Investing in any country is an inherently risky concept. While certain risks are common in investments globally (such as market risks where the entire market is declining in value) it is prudent for people investing in Cyprus to keep in mind the following considerations when investing in real estate.
It never hurts for people to re-consider whether real estate is the investment they actually want. When people wish to obtain citizenship for example other areas of investment are permitted (such as investments in businesses). However considering that the decision to invest in real estate is made the following considerations are worth keeping in mind.
1. Compare prices of different sellers
This should go without saying, however it is common for people to like the sales person of a real estate agent or a property developer and trust what he says. Irrespective of that, it is always prudent to consider other choices in the market in making an informed decision. Sometimes properties with similar specifications may be valued very differently. For example bigger developers may have higher prices than smaller developers. While people may buy the “brand” of big developers to feel more confident in Cyprus, people may find similar or better alternatives if they search the market. In fact, most Cypriots do not buy from big developers.
Location matters; however, one should look into this more closely. Is it really worth the extra money to buy a house on the back of a seafront building complex without a sea-view? Does the proximity to the sea really make a difference if not buying an investment property? Distances in Cyprus are typically small so people can access the sea within 5-10 minutes (especially in Paphos).
Properties in touristic locations in Cyprus may also have a premium. If one is buying a holiday home then buying in a touristic location may not be important unless one intends to rent the property for some days a year.
3. Independent lawyers
The importance of using an independent lawyer when purchasing real estate in Cyprus cannot be overestimated. Many times real estate agents and developers will introduce to buyers a lawyer. This creates a risk of conflict of interest for the lawyers who may not be 100%
The risk is that lawyers who get significant business referrals from estate agents and developers will not want to upset their introducers. As a result, when the interests of a buyer and a seller conflict, the lawyer may not do his or her utmost to protect the client against the future.
An independent lawyer will be able to press a developer for a discount where possible, protect against construction issues in the future, stop a transaction if there are fundamental problems with the purchase and will be honest with his/ her client.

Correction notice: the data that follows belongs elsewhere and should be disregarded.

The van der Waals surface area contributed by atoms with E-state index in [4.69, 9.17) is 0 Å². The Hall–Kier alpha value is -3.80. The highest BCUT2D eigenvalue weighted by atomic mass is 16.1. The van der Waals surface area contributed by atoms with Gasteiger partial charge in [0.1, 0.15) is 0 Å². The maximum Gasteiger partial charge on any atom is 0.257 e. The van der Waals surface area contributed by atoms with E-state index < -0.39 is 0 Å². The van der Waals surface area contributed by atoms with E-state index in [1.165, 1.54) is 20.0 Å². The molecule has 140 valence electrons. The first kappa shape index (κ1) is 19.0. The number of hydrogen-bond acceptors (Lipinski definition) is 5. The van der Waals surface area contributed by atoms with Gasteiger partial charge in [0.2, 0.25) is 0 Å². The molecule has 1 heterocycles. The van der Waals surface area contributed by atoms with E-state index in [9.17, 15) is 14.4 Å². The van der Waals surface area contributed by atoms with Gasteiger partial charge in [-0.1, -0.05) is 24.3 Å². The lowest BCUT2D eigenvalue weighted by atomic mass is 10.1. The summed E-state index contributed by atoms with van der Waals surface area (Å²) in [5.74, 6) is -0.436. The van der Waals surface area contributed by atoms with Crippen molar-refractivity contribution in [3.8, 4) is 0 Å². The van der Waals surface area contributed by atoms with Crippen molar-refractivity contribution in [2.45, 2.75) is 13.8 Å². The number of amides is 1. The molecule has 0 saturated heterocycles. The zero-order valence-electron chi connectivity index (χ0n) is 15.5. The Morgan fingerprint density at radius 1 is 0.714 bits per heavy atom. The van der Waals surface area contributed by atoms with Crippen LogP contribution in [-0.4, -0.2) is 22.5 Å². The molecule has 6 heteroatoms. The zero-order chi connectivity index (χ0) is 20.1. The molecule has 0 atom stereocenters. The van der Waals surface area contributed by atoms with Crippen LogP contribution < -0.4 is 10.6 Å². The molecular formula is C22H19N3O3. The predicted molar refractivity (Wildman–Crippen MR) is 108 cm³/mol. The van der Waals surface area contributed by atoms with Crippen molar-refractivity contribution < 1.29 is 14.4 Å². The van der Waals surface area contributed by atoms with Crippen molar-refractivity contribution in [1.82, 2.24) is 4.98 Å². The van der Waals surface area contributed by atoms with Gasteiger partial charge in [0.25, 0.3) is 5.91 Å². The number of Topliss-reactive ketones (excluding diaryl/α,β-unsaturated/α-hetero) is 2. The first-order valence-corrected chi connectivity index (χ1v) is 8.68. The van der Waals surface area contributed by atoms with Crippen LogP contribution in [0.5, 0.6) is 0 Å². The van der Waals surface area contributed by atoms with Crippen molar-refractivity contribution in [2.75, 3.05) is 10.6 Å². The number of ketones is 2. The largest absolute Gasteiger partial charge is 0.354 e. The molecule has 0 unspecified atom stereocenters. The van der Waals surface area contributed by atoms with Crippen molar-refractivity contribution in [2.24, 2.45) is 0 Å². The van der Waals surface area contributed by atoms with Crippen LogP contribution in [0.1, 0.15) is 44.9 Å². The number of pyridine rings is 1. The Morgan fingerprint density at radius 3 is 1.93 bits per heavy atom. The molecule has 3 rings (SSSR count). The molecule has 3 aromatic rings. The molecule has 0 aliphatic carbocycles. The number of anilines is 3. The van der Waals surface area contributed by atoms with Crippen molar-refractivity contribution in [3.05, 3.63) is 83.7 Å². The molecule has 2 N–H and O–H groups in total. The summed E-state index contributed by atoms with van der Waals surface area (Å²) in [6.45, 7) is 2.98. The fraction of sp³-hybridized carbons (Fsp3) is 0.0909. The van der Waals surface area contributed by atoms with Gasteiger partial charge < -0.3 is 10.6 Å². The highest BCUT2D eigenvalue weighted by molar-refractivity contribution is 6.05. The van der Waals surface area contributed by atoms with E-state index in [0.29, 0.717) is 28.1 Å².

4. Pre-contractual promises on returns
Many times, salesmen will make promises to a potential buyer about a “fantastic return” or an “excellent investment opportunity”. Estate agents and developers depend achieving sales and sometimes they will present things rosy for the buyer. You should treat these representations with caution. If you are buying a property for investment reasons ask whether these representations can be given to you in writing and whether the seller can guarantee them. In addition, you should ask where they base their estimations to see if they have relied on expert research.
5. Construction and property condition
People buying off-plan must make sure that the construction level of the developer is of good standard. The best illustrator of this is previous projects of the developer of at least 5-10 years before. Are there cracks on the walls? Are their projects well maintained? There is a 12-month statutory guarantee for the construction of properties which can however be extended by contract. When buying off-plan an independent lawyer should make provision for the buyer to appoint its own experts to check the quality and progress of construction.
For used properties, one must check the house. If there are illustrations of damp or cracks on the wall this may mean that an may illustrate signs of bad construction.
6. Projects with identical properties
It is not unusual for property developers in Cyprus to copy-paste 1 or 2 types of houses in a big project as it makes construction cheaper and more efficient for them. One should however consider how this affects one’s living experience and how future buyers may react to such projects before deciding to invest.
7. Common expenses
When buying in a project of several houses with common areas such as swimming pools and gardens, a buyer should enquire the seller on the monthly common expenses he would be paying. While this might seem immaterial when buying a Cyprus property, the reality is that common expenses may run from €50 per month to €500.
8. Energy efficiency certificate
The seller of a property must provide to the buyer an energy efficiency certificate. Many estate agents and lawyers do not ask their clients for this and others do not inform them. The cost of an energy efficiency certificate typically ranges between €200 – €400.